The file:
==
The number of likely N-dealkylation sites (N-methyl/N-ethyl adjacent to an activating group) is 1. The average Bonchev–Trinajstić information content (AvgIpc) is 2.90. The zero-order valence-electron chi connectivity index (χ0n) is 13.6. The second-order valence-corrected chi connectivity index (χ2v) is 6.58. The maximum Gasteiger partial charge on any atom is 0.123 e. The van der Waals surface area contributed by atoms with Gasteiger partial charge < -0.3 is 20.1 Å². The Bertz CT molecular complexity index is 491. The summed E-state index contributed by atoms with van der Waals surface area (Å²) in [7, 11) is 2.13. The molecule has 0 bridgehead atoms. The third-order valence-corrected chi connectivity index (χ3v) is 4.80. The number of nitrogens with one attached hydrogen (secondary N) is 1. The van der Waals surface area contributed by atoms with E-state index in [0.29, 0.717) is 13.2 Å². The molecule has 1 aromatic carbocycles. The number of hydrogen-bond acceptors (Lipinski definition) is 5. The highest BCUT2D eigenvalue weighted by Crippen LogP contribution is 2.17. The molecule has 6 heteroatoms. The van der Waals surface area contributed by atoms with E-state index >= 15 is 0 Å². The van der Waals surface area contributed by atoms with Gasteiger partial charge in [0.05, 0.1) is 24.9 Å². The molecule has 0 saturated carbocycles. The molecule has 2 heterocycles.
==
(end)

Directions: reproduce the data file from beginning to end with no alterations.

The number of likely N-dealkylation sites (N-methyl/N-ethyl adjacent to an activating group) is 1. The average Bonchev–Trinajstić information content (AvgIpc) is 2.90. The zero-order valence-electron chi connectivity index (χ0n) is 13.6. The second-order valence-corrected chi connectivity index (χ2v) is 6.58. The maximum Gasteiger partial charge on any atom is 0.123 e. The van der Waals surface area contributed by atoms with Gasteiger partial charge < -0.3 is 20.1 Å². The Bertz CT molecular complexity index is 491. The summed E-state index contributed by atoms with van der Waals surface area (Å²) in [7, 11) is 2.13. The molecule has 0 bridgehead atoms. The third-order valence-corrected chi connectivity index (χ3v) is 4.80. The number of nitrogens with one attached hydrogen (secondary N) is 1. The van der Waals surface area contributed by atoms with E-state index in [0.29, 0.717) is 13.2 Å². The molecule has 1 aromatic carbocycles. The number of hydrogen-bond acceptors (Lipinski definition) is 5. The highest BCUT2D eigenvalue weighted by Crippen LogP contribution is 2.17. The molecule has 6 heteroatoms. The van der Waals surface area contributed by atoms with E-state index >= 15 is 0 Å². The van der Waals surface area contributed by atoms with Gasteiger partial charge in [0.05, 0.1) is 24.9 Å². The molecule has 0 saturated carbocycles. The molecule has 2 heterocycles.